Mona agrees that maintaining a safe environment for sharing is huge. “I don’t have to hide anything. I don’t have to be afraid. It might not be a fun time. One or both of us might crawl into being a 12-year-old for a little while, but we will not allow those things to fester and grow into something bigger.‚”

Falling Headlong

But what if your spouse doesn’t know about your struggles, whatever they are? What if being transparent means you might disappoint? Gary says couples might be surprised to discover how much becoming vulnerable improves a relationship. “I would respect that person even more for being honest. It says that you care so much about our relationship that you’re willing to be that open. That proves how much you love them.‚”

Mona agrees that perfect people just don’t exist anyway. “Isn’t the point of marriage to bring two imperfect people together in God’s perfect union? You’re goal is to help your spouse to be the best person God created him or her to be. If couples continue to hide their weaknesses and fragile parts from each other, how can they come alongside and help their spouse? You are denying your spouse the opportunity to help you with your weaknesses, whatever they may be.‚”

Can’t Go There

Don’t like shopping? Could care less who wins the world cup? Some couples pretend to share their spouse’s interest, while others become discouraged when a spouse can’t enter their world. “One transparency factor in marriage is recognizing that your spouse cannot be everything for you,‚” says Mona. “In transparent honesty, you can acknowledge, ‘I can’t help you in that area.’‚” Mona suggests figuring out a healthy alternative.

“For example I have two girlfriends I walk with, they call us the Ya Ya’s, and it’s a relationship that Gary can’t touch. First, it’s female, and second, Gary hates walking. I could fight with him to be that person for me, or I can find a healthy outlet for it. Walking with my lady friends makes it better for us as a couple.‚”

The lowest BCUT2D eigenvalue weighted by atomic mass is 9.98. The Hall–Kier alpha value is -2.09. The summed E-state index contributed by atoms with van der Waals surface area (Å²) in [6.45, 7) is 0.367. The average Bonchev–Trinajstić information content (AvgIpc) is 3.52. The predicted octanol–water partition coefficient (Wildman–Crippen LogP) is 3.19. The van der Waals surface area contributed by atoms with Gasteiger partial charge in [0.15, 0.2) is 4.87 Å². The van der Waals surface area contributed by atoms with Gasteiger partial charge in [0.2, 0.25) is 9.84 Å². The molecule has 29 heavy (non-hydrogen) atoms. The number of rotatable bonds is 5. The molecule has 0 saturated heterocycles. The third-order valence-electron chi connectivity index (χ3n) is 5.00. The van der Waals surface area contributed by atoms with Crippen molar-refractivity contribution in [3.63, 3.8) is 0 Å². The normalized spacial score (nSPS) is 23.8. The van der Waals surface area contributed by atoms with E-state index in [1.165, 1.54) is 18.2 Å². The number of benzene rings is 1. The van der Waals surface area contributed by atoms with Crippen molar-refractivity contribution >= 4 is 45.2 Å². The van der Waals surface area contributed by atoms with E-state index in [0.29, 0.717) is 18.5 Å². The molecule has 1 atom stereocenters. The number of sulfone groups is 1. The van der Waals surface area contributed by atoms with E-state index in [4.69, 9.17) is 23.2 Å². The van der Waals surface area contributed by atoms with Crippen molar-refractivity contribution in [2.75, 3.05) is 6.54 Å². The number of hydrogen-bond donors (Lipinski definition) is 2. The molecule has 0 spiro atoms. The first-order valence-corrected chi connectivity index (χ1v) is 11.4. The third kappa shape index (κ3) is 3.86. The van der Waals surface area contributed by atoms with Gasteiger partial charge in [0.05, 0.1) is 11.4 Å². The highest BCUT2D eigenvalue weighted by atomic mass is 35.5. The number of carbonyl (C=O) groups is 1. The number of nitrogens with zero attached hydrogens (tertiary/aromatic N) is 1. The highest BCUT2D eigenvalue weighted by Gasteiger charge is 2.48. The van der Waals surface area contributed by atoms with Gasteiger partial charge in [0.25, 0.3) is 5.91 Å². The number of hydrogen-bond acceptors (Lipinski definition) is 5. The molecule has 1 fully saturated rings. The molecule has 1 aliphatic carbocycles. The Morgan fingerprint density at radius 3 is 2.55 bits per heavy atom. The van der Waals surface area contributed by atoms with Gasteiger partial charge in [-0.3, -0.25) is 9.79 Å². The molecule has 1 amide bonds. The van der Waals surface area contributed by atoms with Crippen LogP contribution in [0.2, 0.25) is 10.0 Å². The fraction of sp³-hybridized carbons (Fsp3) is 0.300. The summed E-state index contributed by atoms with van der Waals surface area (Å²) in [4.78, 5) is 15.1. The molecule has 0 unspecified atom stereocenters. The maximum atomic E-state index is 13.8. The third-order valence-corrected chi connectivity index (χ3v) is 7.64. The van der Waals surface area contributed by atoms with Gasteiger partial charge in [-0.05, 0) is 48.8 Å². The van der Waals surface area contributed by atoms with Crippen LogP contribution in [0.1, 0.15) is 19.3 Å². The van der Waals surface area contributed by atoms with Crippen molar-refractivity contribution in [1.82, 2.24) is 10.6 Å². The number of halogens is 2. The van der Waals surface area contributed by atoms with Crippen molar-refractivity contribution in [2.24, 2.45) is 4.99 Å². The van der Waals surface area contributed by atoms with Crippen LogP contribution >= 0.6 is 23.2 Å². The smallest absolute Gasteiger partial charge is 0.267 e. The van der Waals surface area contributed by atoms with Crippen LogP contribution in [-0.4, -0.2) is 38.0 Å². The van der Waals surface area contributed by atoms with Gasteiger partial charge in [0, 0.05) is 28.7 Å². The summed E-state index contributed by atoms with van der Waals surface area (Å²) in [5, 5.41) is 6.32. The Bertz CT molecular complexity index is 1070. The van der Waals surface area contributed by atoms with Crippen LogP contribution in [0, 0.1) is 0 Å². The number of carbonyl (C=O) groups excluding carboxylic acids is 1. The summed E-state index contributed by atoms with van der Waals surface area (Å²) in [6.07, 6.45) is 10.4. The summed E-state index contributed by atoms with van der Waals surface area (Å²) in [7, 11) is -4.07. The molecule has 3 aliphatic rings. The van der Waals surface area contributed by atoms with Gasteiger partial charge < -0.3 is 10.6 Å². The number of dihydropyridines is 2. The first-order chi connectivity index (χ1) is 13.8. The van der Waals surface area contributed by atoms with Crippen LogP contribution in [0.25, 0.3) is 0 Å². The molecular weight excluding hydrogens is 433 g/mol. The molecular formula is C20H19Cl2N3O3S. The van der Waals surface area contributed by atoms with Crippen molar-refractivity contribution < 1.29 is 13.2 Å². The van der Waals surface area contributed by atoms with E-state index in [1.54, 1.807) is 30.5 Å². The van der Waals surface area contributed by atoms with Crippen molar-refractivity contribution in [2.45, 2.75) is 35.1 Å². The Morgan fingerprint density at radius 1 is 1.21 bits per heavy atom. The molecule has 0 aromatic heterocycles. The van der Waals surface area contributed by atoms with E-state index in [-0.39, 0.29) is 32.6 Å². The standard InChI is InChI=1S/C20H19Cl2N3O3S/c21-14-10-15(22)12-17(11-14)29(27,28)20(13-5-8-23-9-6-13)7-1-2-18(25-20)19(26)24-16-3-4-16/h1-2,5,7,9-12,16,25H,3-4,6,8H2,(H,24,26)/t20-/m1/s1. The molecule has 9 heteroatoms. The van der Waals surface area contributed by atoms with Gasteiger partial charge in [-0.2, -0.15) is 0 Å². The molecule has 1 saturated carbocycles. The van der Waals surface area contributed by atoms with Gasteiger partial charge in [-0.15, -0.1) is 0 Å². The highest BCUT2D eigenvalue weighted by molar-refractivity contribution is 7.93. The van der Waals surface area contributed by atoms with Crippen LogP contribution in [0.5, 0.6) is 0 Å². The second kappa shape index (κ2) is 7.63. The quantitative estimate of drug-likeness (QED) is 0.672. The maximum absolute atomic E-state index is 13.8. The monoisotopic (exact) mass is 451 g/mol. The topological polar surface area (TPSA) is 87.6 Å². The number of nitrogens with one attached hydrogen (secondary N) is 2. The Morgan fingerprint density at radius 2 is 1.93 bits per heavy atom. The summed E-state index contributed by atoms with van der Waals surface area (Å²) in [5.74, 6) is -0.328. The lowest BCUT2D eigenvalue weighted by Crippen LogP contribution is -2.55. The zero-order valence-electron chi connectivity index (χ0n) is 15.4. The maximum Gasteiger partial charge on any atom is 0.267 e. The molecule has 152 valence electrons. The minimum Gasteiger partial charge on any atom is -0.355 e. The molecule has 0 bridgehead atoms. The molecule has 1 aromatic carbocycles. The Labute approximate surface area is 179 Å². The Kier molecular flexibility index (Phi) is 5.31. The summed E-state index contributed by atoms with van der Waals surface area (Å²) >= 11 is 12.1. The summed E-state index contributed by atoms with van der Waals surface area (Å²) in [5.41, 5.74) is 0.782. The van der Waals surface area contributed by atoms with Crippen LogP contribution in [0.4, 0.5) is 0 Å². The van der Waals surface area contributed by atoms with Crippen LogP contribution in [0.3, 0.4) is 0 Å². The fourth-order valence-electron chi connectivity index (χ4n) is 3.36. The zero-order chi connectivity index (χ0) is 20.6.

Still the Shriver’s believe that the closest relationship has to be with your spouse. “Your spouse is the person you stood before the pastor or justice of peace with and told everyone that this is the person I will be most intimate with,‚” says Mona. “With transparency you are going to place the time and energy into the relationship you vowed to have.‚”

Are you living a transparent marriage?

  • Have you shared your dreams with your spouse?
  • Do you ‘pretend’ to like something just to appease your spouse?
  • Do you tell your spouse when you are physically or emotionally attracted to someone of the opposite sex?
  • Are you open about your needs, and discuss with your spouse the healthiest way to meet them?
  • Does your spouse know your shortcomings and accept you anyway?
  • Do you feel ‘safe’ telling your spouse when you’ve made a mistake, so that you can tackle the problem together?

Copyright 2009 Lynne M. Thompson. Used by permission. All rights reserved.